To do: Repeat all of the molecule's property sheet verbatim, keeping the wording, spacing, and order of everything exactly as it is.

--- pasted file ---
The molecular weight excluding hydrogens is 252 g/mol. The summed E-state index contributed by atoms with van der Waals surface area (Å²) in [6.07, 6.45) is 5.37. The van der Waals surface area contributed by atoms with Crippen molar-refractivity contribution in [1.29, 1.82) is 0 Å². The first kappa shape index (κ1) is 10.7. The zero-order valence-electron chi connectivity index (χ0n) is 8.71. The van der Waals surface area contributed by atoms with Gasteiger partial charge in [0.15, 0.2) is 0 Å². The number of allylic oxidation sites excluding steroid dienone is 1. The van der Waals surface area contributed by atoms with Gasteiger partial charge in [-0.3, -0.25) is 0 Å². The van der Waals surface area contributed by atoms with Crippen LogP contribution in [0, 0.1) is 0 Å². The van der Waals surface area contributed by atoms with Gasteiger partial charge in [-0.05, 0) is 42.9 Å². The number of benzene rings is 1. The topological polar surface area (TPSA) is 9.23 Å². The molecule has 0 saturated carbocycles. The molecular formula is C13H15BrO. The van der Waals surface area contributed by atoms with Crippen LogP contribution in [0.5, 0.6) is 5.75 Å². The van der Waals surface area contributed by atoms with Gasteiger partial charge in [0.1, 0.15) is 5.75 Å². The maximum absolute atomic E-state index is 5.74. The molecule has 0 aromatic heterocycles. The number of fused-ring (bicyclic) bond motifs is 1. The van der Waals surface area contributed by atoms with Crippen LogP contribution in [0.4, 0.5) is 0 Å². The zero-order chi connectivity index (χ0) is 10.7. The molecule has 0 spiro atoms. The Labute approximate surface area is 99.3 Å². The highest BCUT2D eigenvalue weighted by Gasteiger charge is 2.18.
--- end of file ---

The molecular weight excluding hydrogens is 252 g/mol. The summed E-state index contributed by atoms with van der Waals surface area (Å²) in [6.07, 6.45) is 5.37. The van der Waals surface area contributed by atoms with Crippen molar-refractivity contribution in [1.29, 1.82) is 0 Å². The first kappa shape index (κ1) is 10.7. The zero-order valence-electron chi connectivity index (χ0n) is 8.71. The van der Waals surface area contributed by atoms with Gasteiger partial charge in [0.15, 0.2) is 0 Å². The number of allylic oxidation sites excluding steroid dienone is 1. The van der Waals surface area contributed by atoms with Gasteiger partial charge in [-0.3, -0.25) is 0 Å². The van der Waals surface area contributed by atoms with Crippen LogP contribution in [0, 0.1) is 0 Å². The van der Waals surface area contributed by atoms with Gasteiger partial charge in [-0.05, 0) is 42.9 Å². The number of benzene rings is 1. The topological polar surface area (TPSA) is 9.23 Å². The molecule has 0 saturated carbocycles. The molecular formula is C13H15BrO. The van der Waals surface area contributed by atoms with Crippen LogP contribution in [0.5, 0.6) is 5.75 Å². The van der Waals surface area contributed by atoms with Gasteiger partial charge in [0.1, 0.15) is 5.75 Å². The maximum absolute atomic E-state index is 5.74. The molecule has 0 aromatic heterocycles. The number of fused-ring (bicyclic) bond motifs is 1. The van der Waals surface area contributed by atoms with Crippen LogP contribution in [0.4, 0.5) is 0 Å². The zero-order chi connectivity index (χ0) is 10.7. The molecule has 0 spiro atoms. The Labute approximate surface area is 99.3 Å². The highest BCUT2D eigenvalue weighted by Gasteiger charge is 2.18.